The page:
Ready to stop letting food control you?
Do you struggle with overeating, or are you frustrated that you can never seem to find the balance you're looking for between hunger, fullness, and satisfaction with food?
Let me share some real words from women just like you.
"Hey Elizabeth, my #1 struggle in my relationship with food is trusting myself to believe I can stop eating when I'm full. And then following through with that promise to myself. I always say, "I will next time." And then I never do and feel like I'm damaging my relationship of trust with myself."
Or this one from another client,
"My biggest struggle is binging. I can go periods of time when I am being super uptight about what I eat and I don’t binge at all, but as soon as I relax a little bit I am back to binge eating."
Or how about this,
"It is easy for me to plow through a whole row of Oreos before I’ve even realized what I’ve done. Then I beat myself up for doing that. Another thing I do is tell myself I’ll eat just one of something, and then again, eat way more than I intended."
Let me ask you, did any of those words feel like they were taken right from your mouth?
Finding a balance with food is a juggling act. We start by being so sure we'll stick to our new "diet" or "meal plan", but as soon as we get hungry or want something that's not on our plan, we end up clear on the other end of the spectrum - overfull and guilty.
So, how do you stop overeating and listen to your body?
I'm Elizabeth and I'm here to help you achieve the balance you're looking for with your nutrition - to help you make peace with food once and for all. (watch the video or read the script below)
3 STEPS TO STOP OVEREATING
There are 3 simple steps to helping you stop overeating and binging. They are:
1. Recognize what hunger and fullness feel like to you
2. Throw out perfection
3. Have a flexible plan
Let's start with #1. Do you even know what hunger and fullness feel like to you? Everyone feels these feelings a little differently. I want you to visualize a scale from 1-10. 1 is the most starving you've ever been and 10 is what I like to call "Thanksgiving stuffed" (because I know you've been there!).
When honoring our hunger and fullness, our goal is to avoid the extremes. Extreme hunger often leads to overeating. Then when you've overeaten, you feel guilty. It's a vicious cycle.
Let's start with something simple. Take a minute to think about your level 3. You're not starving, but you're hungry. What kinds of signals does your body give you? Do you get a headache? Nauseous? Does your stomach growl? Do you get grouchy? (Or what I lovingly call hangry).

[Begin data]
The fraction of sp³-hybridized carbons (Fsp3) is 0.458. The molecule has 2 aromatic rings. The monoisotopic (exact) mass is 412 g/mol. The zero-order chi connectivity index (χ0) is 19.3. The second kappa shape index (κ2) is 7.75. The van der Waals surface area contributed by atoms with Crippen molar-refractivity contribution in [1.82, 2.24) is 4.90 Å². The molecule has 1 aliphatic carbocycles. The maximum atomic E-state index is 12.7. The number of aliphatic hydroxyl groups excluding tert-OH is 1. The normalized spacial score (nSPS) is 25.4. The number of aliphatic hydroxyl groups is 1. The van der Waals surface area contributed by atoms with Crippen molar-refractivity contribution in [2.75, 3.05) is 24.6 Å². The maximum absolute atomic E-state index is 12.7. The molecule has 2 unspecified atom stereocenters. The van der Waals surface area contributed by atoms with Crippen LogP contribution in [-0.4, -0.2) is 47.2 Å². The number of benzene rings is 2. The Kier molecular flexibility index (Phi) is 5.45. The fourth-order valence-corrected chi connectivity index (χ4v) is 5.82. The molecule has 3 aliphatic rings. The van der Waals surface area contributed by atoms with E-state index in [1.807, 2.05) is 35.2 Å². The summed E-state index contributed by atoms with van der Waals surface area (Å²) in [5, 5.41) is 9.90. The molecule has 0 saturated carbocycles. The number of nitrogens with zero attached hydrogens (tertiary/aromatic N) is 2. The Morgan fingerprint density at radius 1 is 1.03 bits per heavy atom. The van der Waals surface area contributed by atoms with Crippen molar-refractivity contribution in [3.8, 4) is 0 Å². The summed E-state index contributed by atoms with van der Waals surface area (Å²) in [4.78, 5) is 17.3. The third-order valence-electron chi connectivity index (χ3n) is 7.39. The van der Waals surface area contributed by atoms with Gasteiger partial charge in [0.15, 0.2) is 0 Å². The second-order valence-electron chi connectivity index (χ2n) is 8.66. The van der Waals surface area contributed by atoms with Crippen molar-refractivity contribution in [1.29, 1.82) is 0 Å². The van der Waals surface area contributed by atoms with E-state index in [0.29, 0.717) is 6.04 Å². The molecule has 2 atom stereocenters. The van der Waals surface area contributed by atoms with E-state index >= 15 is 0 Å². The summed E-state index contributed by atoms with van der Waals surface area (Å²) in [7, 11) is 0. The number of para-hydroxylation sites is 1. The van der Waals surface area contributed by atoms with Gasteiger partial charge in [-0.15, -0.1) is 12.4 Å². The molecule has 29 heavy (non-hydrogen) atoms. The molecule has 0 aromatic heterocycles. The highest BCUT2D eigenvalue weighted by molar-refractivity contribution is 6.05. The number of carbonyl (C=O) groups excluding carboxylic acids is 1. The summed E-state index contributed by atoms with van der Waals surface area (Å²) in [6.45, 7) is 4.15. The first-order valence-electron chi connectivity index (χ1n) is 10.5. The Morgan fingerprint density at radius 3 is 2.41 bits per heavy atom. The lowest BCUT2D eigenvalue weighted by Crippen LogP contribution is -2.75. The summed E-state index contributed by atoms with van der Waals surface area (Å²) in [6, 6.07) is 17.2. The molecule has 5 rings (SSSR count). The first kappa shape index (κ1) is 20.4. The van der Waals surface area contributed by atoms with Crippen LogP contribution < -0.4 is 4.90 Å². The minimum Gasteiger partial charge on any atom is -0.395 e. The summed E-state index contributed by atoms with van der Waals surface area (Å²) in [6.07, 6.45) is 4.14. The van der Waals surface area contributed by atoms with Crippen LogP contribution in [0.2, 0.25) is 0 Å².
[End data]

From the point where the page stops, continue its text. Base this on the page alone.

Pick your top 1 or 2 signals - I call them signals because it's your body trying to tell you something - and then LISTEN TO IT. If you need a meal, eat a meal. If you only have access to a snack, eat it right then. The key is to listen and act.
Now, what number should you eat to to feel satisfied but not over full? Well, we know 10 is not our goal. This is another chance for you to listen to your body. What do you feel like when you're satisfied with your food? Does a little voice in your head say "that's enough"? How many times do we ignore that little voice that is actually trying to tell us we'll be totally happy if we stop there?
Remember, the key is to LISTEN and ACT. Try it out. Start listening to your body and you'll be surprised what you've maybe ignored listening to for so long!
THROW OUT PERFECTION
The 2nd step to stop overeating is to throw out perfection. Yeah. I don't know why we as women feel like we have to be perfect at everything we do, but I know I'm guilty of it! In fact, I've been known to not start something unless I know I can start it perfectly! It sounds ridiculous saying out loud, but it's true!
When it comes to diets and nutrition, we think we need a "perfect" plan to follow. A perfect plan that eliminates all sugar, carbs, and anything that's not "approved" from day one. By day 3 (or about 3 hours into it if you're me), you're miserable.
Get rid of perfection. Let me say that again... GIRL, GET RID OF PERFECTION.
It's not realistic and it's not good for anyone. If you eat one cookie, don't tell yourself to eat 10 more because you've already blown it. (and don't worry, we'll talk about that in more detail in another video - that's a big hairy beast of a topic) Try eating one cookie, ask your body how it feels, and then reevaluate.
And, if you do "blow it", be kind. Ask yourself what events led up to the binge. Did you allow yourself to get too hungry? Were there emotions that got in the way? Did you feel like you needed something to "satisfy" you more than whatever food you were going to eat?
Whatever it is, just be kind to yourself. Throw out perfection and accept that you'll make mistakes!
HAVE A FLEXIBLE PLAN
Last step. Have a flexible plan. If you're one to work through lunch or get busy and skip a meal, this is especially important for you.
It's hard to hear the signals in your body telling you it's time to eat when you don't actually have anything around, or are in your car, or are not prepared.
My advice is simple. Always have a little food on hand everywhere you go. It doesn't matter what it is, just have something that you know helps fill you up or satisfy you when you just need something.
Mine is a bag of trail mix. It doesn't need to be refrigerated and it's a filling snack for me when I'm on the go. Find something that works for you and be flexible! Remember things won't go perfectly all the time. But, do your best to follow the 3 steps to help you avoid overeating and binging:
First, understand and listen to your hunger.
Second, THROW OUT PERFECTION.
and third, have a flexible plan.
If you need more help with the concept of understanding hunger and fullness cues, read my blog post all about this with a free workbook to help you identify what this looks like in your own life.